(AFP) – Jul 11, 2012
OTTAWA — US Navy divers plan to search Wednesday the wreck of a US Air Force airplane that sank in the Gulf of Saint Lawrence in 1942 for the remains of five American crewmen, an official said.
Canadian underwater archeologists accidentally discovered the wreck of the amphibious aircraft in 2009 during routine work, about two kilometers (1.2 miles) off the coast of the village of Longue-Pointe-de-Mingan, Quebec.
A 50-person US military recovery team "will conduct underwater excavations to search for the remains of the victims as well as any of their personal belongings," Parks Canada said in a statement.
The Catalina seaplane had foundered in rough weather on November 2, 1942, in the waters surrounding what is now the Mingan Archipelago National Park Reserve in the eastern part of the gulf.
It was based at Presque Isle, Maine, in the United States, and serviced an airfield in Longue-Pointe-de-Mingan, about 1,000 kilometers (620 miles) northeast of Montreal.
Nine people were on board when the aircraft went down. Four of the crew escaped the flooding plane and were rescued by local fishermen rowing out from shore in open boats in rough seas.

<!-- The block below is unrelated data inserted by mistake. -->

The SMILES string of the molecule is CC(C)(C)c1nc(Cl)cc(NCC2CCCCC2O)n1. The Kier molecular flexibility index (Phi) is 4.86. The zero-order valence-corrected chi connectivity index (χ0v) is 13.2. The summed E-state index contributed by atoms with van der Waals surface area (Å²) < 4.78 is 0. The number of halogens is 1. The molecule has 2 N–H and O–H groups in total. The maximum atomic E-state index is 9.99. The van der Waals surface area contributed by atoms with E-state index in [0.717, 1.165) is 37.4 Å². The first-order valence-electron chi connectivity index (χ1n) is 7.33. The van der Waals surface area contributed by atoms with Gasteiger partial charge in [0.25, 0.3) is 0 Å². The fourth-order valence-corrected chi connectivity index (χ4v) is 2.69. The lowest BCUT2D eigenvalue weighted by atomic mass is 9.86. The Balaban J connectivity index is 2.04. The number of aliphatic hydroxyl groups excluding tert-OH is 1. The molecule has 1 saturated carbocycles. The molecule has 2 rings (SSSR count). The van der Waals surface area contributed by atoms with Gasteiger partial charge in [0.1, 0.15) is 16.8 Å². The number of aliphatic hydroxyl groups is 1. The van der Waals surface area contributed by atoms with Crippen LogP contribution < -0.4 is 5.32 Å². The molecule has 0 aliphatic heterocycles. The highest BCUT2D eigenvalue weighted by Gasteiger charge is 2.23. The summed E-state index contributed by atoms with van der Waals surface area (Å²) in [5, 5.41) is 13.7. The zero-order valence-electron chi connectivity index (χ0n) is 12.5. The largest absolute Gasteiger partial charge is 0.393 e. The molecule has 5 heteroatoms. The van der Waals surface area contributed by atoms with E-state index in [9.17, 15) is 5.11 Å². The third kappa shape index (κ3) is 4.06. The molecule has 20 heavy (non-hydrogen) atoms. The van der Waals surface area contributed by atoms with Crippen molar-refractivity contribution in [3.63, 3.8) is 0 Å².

The five others perished, trapped inside.
The recovery mission "is significant because it is a witness of the collaboration between Canada and the United States during World War II, particularly in respect to the aerial bridge developed between North America and Europe," said Canadian Senator Michel Rivard.
"The government of Canada will do all it can to assist JPAC (US Joint Prisoners of War, Missing in Action Accounting Command) in their solemn mission."
In 1941 and 1942, the United States constructed a series of airfields in eastern Canada to ferry aircraft to Allied air forces in northern Europe, as part of the so-called "Crimson Route."
The construction of the airfield in Longue-Pointe-de-Mingan was meant to serve as an emergency landing strip along the ferry route between Presque Isle and Goose Bay, Labrador.
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